Many people seem to think that in this brave new world of converged infrastructure and software-defined everything, the era of standalone storage and networking is coming to an end. Indeed, it’s becoming quite popular to think differently about storage. There are new types of clustered and distributed storage options, like Ceph and Gluster, that rethink the way storage is delivered and built. There are virtual storage appliances (VSAs), like the HP StoreVirtual VSA and NexentaVSA, that essentially replicate standalone hardware in a virtual machine. There are also hybrid approaches, where companies like Nutanix, Scale Computing, and Simplivity deliver a clustered file system that’s tightly integrated, via virtual machine, with their products. Continue reading Three Things To Consider About Virtual Storage Appliances
The OpenStack Summit this week continued to fan the flames of the software-defined data center. The software-defined data center is just a term for replacing traditional data center hardware functionality with the same features implemented in software, running on commodity x86 servers. While software-defined approaches to data center features are at least nominally less expensive than their hardware counterparts the real promise in the approach is flexibility and management ease with high levels of integration. Reconfiguring a network to support the security requirements of a new application is now just a function of software and APIs. Expanding storage is just simply adding another node with more storage attached, and the cluster compensates automatically. Even things like firewall rules and load balancer configurations can now be stored as templates along with the applications, to be provisioned in minutes. Continue reading OpenStack and the Software Defined Data Center (SDDC)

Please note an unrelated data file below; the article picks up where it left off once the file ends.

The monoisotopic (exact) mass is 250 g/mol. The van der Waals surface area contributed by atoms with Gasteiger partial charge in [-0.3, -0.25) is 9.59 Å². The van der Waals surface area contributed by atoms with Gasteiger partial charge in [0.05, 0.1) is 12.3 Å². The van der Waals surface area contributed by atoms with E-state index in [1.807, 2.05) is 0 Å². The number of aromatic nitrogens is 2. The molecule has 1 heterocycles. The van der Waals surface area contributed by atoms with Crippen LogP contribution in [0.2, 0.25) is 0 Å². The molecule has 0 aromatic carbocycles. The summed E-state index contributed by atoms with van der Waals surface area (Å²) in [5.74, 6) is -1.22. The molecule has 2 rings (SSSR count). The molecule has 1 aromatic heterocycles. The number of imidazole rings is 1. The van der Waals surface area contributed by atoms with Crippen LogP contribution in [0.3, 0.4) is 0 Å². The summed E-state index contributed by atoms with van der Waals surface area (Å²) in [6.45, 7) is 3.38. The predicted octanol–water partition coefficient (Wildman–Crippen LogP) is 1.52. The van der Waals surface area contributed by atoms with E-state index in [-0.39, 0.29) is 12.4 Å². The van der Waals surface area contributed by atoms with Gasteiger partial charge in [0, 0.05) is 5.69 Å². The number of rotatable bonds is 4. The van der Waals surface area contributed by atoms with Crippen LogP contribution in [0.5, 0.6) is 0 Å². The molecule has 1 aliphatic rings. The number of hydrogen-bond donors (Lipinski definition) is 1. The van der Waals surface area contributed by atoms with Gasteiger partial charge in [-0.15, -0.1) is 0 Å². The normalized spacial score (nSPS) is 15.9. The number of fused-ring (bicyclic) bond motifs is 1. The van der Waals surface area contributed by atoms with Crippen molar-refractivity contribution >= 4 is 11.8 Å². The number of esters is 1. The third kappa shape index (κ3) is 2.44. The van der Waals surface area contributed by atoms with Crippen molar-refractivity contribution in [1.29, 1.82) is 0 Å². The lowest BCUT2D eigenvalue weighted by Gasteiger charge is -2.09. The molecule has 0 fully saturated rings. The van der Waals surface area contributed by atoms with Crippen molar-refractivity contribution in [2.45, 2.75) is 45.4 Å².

One of the differentiating features of an IaaS cloud implementation, is that you do not get access to a consolidated scalable storage infrastructure. At least not in the same way that you might expect if you were just scaling out compute nodes attached to the same SAN. You get remote block storage (Elastic Block Storage, EBS, in the case of Amazon) connected to a specific machine image, and you get REST-style object storage (Simple Storage Service, S3, in the case of Amazon) which is shared amongst images but does n0t speak the traditional APIs.
A lot of people have become dependent on EBS as it seems closest to what they are used to. Amazon failed because of simultaneous failure of its EBS in two Availability zones. If you were dependent on one of these (or mirrored across the two) you lost access to the filesystem from your Instances. It is also worth noting that EBS images are not like CIFS or NFS filesystems in that they can only be attached from a single instance, so you are still left with a bunch of headaches if you have a replicated mid-tier that expects to see a filesystem (for example to retrieve unstructured data). It may be sensible to move to the use of the S3 mechanism (or some portable abstraction over it) for new applications, but if you have an existing application that expects to see a filesystem in the traditional way, this will require you to rewrite your code, so you are left looking for a distributed cloud-agnostic shared filesystem with multi-way replication (including asynchronous replication), and this is where Gluster fits in. Continue reading Is Gluster the answer to Scalable Cloud Storage and the Amazon Outage?